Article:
In the 1990s, Latin America emerged from the horror of massive and systematic human rights violations as the region returned to civilian-elected regimes. Many hoped that such transitions would bring about significant political, economic and cultural change: the rebuilding a more democratic order based on a culture of human rights that would reinvigorate democratic practices in the region. Despite the change in political regimes, such aspirations have come up against the recalcitrant realities of enduring military enclaves demanding impunity for past crimes, the persistence of neoliberal economics, ineffective and, in some cases, corrupt government coalitions, as well as the seemingly insatiable demands of private domestic and international capital for flexible labor and unregulated capital flows. The tragic events of 9/11 have become so pivotal in current debates on US domestic and foreign policy, that the other 9/11, that which took place three decades ago in Chile, seems to have been relegated to a distant footnote.
This volume aims to re-examine Chiles 9/11 a historically and symbolically charged event and to explore the lasting legacy of the transformations brought about by the oppressive regimes of the 70s and 80s as they are being experienced today in the cultural, social and intellectual life of the region.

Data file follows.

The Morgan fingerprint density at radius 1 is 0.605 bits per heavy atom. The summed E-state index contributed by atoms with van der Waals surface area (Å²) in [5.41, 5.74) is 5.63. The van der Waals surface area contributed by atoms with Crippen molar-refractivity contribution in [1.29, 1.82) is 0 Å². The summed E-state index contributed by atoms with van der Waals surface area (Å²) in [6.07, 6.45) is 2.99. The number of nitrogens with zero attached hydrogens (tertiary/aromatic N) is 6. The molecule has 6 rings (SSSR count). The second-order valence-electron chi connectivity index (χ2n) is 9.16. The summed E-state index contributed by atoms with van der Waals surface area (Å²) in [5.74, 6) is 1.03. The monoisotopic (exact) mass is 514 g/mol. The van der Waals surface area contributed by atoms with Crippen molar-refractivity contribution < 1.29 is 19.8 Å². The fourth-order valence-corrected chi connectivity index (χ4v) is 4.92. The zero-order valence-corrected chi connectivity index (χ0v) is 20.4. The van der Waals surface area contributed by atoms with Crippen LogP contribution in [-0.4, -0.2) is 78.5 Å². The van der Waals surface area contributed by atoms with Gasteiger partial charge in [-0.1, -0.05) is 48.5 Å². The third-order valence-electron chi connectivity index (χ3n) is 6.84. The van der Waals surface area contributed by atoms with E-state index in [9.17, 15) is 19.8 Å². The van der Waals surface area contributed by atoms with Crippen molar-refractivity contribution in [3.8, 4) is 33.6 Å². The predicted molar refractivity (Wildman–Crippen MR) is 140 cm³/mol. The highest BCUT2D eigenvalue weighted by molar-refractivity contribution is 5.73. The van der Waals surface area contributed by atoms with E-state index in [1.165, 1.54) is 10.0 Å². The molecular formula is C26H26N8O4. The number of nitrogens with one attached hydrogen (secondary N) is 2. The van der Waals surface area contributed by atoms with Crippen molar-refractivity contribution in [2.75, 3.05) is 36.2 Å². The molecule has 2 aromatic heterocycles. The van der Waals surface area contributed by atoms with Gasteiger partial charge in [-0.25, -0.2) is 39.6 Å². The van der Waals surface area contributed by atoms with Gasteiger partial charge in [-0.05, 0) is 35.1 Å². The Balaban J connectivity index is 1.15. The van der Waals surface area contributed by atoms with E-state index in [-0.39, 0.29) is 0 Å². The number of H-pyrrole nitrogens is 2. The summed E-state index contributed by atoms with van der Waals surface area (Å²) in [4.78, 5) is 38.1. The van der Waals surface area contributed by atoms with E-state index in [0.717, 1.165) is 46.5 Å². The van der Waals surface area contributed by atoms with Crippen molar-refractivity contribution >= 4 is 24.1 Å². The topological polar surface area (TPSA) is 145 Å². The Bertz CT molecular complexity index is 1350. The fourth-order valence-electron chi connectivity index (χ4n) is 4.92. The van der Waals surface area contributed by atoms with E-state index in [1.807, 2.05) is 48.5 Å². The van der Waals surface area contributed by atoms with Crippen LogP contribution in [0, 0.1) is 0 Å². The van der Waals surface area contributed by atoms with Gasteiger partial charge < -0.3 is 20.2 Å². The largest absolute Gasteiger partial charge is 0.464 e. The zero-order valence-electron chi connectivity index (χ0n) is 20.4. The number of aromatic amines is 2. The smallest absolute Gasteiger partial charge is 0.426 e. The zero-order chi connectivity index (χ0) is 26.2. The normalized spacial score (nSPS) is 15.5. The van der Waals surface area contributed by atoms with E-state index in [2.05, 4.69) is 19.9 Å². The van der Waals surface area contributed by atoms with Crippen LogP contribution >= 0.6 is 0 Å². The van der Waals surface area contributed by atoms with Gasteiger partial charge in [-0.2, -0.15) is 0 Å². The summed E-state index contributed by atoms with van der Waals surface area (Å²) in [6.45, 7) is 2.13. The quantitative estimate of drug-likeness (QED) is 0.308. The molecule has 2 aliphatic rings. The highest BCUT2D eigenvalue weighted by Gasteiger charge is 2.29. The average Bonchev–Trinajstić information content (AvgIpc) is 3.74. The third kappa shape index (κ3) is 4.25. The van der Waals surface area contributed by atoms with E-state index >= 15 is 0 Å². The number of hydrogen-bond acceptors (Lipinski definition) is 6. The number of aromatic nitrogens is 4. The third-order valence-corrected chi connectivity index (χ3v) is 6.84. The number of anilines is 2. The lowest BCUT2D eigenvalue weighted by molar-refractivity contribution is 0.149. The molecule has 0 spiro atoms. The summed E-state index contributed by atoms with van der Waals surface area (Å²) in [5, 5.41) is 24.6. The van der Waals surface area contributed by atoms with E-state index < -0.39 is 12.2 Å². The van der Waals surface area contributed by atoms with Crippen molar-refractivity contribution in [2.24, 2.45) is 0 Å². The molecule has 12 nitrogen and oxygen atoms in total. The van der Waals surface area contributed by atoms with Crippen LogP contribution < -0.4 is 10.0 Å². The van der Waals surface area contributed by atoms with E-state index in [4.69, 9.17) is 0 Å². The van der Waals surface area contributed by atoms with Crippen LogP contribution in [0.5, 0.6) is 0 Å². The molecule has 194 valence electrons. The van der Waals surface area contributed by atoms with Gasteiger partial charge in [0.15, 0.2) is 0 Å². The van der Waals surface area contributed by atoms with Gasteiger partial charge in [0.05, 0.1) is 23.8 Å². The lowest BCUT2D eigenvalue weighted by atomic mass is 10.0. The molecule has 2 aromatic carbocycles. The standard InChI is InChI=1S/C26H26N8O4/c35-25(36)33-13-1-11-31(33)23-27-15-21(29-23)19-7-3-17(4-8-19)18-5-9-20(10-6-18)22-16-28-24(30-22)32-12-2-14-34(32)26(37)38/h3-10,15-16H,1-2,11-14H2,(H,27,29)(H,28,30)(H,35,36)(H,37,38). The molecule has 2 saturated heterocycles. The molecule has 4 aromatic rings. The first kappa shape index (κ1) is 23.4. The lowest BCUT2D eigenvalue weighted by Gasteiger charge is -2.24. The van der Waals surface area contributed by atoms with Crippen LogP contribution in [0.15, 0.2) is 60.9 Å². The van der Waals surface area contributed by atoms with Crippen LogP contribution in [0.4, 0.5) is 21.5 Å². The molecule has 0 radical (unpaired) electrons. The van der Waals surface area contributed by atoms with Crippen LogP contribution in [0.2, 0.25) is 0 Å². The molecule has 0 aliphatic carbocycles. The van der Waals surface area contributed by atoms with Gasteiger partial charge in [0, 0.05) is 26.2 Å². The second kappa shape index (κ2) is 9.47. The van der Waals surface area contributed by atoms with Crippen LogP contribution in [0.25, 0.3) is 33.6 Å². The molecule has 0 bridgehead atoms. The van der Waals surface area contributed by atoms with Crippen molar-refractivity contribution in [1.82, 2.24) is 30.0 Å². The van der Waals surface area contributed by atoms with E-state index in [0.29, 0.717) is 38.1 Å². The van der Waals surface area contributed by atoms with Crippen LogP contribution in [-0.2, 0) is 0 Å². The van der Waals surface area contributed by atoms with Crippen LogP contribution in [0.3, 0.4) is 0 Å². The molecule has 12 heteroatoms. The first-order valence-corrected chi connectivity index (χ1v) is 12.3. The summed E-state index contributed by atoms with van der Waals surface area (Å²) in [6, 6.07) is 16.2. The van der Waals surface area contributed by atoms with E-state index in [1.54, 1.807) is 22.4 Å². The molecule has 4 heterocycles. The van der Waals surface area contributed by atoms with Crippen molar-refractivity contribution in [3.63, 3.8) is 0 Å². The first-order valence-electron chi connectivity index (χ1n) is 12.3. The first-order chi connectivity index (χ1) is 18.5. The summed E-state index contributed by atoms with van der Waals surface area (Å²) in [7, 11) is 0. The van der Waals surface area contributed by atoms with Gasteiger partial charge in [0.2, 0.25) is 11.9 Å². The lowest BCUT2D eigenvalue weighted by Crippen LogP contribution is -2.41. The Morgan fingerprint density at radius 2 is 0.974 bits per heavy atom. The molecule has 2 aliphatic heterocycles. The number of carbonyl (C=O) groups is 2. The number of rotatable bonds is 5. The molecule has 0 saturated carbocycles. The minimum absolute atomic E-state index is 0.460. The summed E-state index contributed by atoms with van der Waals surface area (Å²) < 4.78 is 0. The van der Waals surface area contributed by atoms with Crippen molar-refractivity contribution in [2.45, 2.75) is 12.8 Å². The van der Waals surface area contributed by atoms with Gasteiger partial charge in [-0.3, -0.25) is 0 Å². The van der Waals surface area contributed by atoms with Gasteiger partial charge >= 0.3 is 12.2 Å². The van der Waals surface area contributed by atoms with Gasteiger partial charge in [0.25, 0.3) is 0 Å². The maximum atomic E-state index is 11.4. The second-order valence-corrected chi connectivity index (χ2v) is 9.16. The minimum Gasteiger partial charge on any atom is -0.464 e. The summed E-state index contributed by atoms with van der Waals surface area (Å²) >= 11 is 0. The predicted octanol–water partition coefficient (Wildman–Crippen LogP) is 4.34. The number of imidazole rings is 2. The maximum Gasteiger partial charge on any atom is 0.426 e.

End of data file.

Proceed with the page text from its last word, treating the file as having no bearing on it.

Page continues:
Silvia Nagy-Zekmi is a professor of Latin American literature and cultural studies at Villanova University. She is the author of Paralelismos transatlanticos: Postcolonialidad y narrativa femenina en America Latina y Africa del Norte. Fernando Leiva is an Assistant Professor in the Department of Latin American and Caribbean Studies at the University at Albany. With James Petras, he co-authored Democracy and Poverty in Chile: The Limits to Electoral Politics (1994).